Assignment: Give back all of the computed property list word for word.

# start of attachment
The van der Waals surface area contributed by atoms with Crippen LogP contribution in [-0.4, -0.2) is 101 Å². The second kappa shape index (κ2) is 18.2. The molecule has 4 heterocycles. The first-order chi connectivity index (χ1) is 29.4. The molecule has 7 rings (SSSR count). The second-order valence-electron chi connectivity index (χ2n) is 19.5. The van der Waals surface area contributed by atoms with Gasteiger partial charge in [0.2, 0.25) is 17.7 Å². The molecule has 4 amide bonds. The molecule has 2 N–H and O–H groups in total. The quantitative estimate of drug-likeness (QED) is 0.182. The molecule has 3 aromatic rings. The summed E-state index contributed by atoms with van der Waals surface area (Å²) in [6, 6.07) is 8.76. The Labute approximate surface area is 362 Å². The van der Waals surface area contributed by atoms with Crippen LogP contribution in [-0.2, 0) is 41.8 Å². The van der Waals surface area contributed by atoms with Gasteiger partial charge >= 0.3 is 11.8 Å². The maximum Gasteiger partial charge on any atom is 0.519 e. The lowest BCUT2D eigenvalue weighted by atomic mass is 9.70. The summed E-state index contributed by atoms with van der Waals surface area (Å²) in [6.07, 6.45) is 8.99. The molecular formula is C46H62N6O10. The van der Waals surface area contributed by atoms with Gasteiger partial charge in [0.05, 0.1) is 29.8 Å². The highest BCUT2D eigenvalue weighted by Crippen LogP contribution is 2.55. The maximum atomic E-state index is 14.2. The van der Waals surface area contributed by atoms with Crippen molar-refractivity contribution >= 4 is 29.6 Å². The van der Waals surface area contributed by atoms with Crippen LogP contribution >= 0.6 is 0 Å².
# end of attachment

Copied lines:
The van der Waals surface area contributed by atoms with Crippen LogP contribution in [-0.4, -0.2) is 101 Å². The second kappa shape index (κ2) is 18.2. The molecule has 4 heterocycles. The first-order chi connectivity index (χ1) is 29.4. The molecule has 7 rings (SSSR count). The second-order valence-electron chi connectivity index (χ2n) is 19.5. The van der Waals surface area contributed by atoms with Gasteiger partial charge in [0.2, 0.25) is 17.7 Å². The molecule has 4 amide bonds. The molecule has 2 N–H and O–H groups in total. The quantitative estimate of drug-likeness (QED) is 0.182. The molecule has 3 aromatic rings. The summed E-state index contributed by atoms with van der Waals surface area (Å²) in [6, 6.07) is 8.76. The Labute approximate surface area is 362 Å². The van der Waals surface area contributed by atoms with Crippen LogP contribution in [-0.2, 0) is 41.8 Å². The van der Waals surface area contributed by atoms with Gasteiger partial charge >= 0.3 is 11.8 Å². The maximum Gasteiger partial charge on any atom is 0.519 e. The lowest BCUT2D eigenvalue weighted by atomic mass is 9.70. The summed E-state index contributed by atoms with van der Waals surface area (Å²) in [6.07, 6.45) is 8.99. The molecular formula is C46H62N6O10. The van der Waals surface area contributed by atoms with Gasteiger partial charge in [0.05, 0.1) is 29.8 Å². The highest BCUT2D eigenvalue weighted by Crippen LogP contribution is 2.55. The maximum atomic E-state index is 14.2. The van der Waals surface area contributed by atoms with Crippen molar-refractivity contribution >= 4 is 29.6 Å². The van der Waals surface area contributed by atoms with Crippen LogP contribution >= 0.6 is 0 Å².